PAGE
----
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White House: Climate Funding Is ‘A Waste of Your Money’
Published: March 17, 2017
Despite years of research proving that climate change is real, the White House defended a proposal Thursday to slash federal funding for climate change programs, deeming it “a waste of your money.”
“I think the president was fairly straightforward on that: We’re not spending money on that anymore,” Office of Management and Budget Director Mick Mulvaney said during a White House briefing Thursday.
“We consider that to be a waste of your money to go out and do that. We consider that a basic tie to his campaign.”
The comments came after the release Thursday of President Donald Trump's budget, a plan named "America First: A Budget Blueprint to Make America Great Again. Among program cuts that target scientific research, the arts, foreign aid and programs to help the poor, the Trump administration proposes a 31 percent cut to the Environmental Protection Agency (EPA), including a $100 million cut to climate change programs. The National Oceanic and Atmospheric Administration (NOAA) and the Coast Guard are also facing deep cuts if Congress approves.
The plan would reduce EPA's compliance enforcement budget by $129 million and eliminate funding for regional efforts like Great Lakes restoration, Chesapeake Bay and other geographic programs by $427 million.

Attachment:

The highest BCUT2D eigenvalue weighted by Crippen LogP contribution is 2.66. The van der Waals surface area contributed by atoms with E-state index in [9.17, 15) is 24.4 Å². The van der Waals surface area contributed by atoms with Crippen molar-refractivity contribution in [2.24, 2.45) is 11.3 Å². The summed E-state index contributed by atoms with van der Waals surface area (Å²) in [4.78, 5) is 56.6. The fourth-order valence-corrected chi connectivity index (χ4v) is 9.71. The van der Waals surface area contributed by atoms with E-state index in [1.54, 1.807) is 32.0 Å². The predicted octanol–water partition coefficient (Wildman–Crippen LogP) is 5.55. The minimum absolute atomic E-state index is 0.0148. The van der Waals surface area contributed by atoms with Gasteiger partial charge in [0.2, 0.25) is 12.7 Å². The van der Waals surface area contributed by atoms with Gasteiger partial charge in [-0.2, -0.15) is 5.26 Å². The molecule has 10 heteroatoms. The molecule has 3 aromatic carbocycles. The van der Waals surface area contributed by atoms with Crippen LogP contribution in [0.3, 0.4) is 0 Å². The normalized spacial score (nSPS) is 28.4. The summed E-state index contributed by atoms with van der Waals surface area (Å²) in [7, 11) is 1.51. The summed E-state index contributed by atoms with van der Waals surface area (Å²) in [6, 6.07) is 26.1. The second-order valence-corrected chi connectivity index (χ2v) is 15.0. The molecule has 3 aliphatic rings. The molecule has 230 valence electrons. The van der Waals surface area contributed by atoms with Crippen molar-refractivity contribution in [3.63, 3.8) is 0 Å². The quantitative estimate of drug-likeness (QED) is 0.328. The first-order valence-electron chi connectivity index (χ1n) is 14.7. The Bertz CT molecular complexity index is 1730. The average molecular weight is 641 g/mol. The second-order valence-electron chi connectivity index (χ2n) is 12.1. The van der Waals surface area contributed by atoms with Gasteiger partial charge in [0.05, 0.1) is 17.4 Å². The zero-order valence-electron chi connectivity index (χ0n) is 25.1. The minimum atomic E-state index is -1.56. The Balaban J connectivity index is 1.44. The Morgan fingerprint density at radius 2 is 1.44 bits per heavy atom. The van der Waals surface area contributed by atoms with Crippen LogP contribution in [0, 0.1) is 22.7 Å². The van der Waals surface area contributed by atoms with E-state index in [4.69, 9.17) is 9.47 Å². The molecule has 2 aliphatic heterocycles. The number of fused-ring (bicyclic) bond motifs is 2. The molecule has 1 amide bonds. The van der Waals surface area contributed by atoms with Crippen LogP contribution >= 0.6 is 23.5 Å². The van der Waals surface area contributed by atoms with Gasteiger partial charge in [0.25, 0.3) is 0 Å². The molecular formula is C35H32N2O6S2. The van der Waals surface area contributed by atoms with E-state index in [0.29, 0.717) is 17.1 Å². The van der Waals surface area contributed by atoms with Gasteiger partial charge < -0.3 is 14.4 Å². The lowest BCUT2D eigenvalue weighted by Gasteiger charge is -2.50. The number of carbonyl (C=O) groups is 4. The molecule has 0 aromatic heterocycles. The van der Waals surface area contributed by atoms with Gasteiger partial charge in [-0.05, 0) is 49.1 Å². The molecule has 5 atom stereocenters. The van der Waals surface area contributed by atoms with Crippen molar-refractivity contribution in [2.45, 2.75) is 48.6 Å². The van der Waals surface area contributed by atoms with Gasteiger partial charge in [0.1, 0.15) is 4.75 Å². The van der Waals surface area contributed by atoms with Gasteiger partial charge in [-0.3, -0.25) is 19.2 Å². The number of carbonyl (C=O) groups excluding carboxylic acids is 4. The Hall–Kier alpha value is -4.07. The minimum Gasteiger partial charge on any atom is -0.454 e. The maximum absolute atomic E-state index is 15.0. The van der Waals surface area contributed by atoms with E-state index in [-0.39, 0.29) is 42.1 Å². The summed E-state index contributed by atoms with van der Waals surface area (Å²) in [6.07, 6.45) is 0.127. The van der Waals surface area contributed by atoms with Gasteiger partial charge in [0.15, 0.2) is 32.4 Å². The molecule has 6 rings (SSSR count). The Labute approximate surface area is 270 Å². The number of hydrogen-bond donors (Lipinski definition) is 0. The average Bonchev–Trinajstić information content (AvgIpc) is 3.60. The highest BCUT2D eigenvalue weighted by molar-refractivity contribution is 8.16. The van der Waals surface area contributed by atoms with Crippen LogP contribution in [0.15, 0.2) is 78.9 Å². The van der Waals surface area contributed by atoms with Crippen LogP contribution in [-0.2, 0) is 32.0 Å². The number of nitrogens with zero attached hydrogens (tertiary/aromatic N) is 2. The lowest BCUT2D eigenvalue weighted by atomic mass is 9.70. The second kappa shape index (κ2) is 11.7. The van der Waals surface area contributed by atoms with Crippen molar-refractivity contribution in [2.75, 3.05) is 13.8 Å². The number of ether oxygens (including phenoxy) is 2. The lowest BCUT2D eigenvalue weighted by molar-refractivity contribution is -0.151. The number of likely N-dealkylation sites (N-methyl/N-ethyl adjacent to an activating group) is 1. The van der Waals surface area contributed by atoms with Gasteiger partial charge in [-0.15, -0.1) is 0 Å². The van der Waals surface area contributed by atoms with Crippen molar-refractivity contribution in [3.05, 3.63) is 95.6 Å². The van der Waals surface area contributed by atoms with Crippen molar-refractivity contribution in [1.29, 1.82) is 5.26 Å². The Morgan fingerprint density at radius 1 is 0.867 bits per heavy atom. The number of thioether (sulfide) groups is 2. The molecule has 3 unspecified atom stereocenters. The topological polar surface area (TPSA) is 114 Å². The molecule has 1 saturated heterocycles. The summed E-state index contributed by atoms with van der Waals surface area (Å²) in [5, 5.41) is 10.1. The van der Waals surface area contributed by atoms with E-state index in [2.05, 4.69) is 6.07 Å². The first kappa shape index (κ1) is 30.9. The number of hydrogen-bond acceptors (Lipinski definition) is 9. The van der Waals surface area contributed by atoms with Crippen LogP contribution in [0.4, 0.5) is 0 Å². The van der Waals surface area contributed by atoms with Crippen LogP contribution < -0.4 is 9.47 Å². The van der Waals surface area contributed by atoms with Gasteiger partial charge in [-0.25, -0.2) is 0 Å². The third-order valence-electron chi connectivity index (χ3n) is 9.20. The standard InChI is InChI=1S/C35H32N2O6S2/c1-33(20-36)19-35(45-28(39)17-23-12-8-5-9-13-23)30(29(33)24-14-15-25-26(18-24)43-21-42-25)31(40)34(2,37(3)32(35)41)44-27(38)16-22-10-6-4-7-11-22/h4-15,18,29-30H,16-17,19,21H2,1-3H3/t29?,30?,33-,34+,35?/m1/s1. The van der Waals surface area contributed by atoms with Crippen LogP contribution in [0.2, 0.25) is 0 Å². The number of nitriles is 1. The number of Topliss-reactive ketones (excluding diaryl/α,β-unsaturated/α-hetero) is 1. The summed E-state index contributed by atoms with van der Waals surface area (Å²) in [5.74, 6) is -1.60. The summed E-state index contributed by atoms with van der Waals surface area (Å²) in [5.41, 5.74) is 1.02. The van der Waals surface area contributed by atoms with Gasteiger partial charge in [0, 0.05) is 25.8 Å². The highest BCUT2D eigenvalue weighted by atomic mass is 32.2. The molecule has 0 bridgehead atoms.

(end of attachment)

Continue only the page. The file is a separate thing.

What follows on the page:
Weeks earlier, insiders at the EPA said they expected a 25 percent cut. Instead, Trump went with 31 percent.
The proposal would cut $2.6 billion from the agency, along with 3,200 fewer jobs, leaving a 2018 budget of $5.7 billion.
Other cuts in the proposed budget also target climate change, including zero funding for State Department climate change programs. This cut eliminates contributions to international climate change programs, along with funding for advanced energy and renewable power research.
Not surprisingly, environmentalists, as well as some members of Congress, have blasted the budget, saying it is irresponsible to cut funding for climate change when there is plenty of evidence of increasing global temperatures, as well as the greenhouse gas emissions that cause that.
“Money talks, and Trump’s budget proposal screams that the only thing that matters in his America is corporate polluters’ profits and Wall Street billionaires,” said the Sierra Club's executive director Michael Brune. “If Trump refuses to be serious about protecting our health and climate, or our publicly owned lands, then Congress must act, do its job and reject this rigged budget.”
Senate Minority Leader Charles E. Schumer (D-N.Y.) tweeted: “Democrats in Congress will emphatically oppose these cuts & urge our Republican colleagues to reject them as well.”
Environmentalists are counting on Congress to override much of what is being proposed. There has been pushback from both parties, particularly regarding the proposed EPA cuts.
Trump has long voiced doubts about the validity of evidence supporting climate change.
In addition to cuts in the budget, Trump is set to roll back several key climate rules, including one meant to take a bite out of greenhouse gasses through emissions regulations on new vehicles.
The $1.1 trillion budget outline proposes a $54 billion increase in defense spending, paid for through cuts to non-defense spending at the State Department, the Department of Housing and Urban Development, the EPA, along with the elimination of other federal programs.
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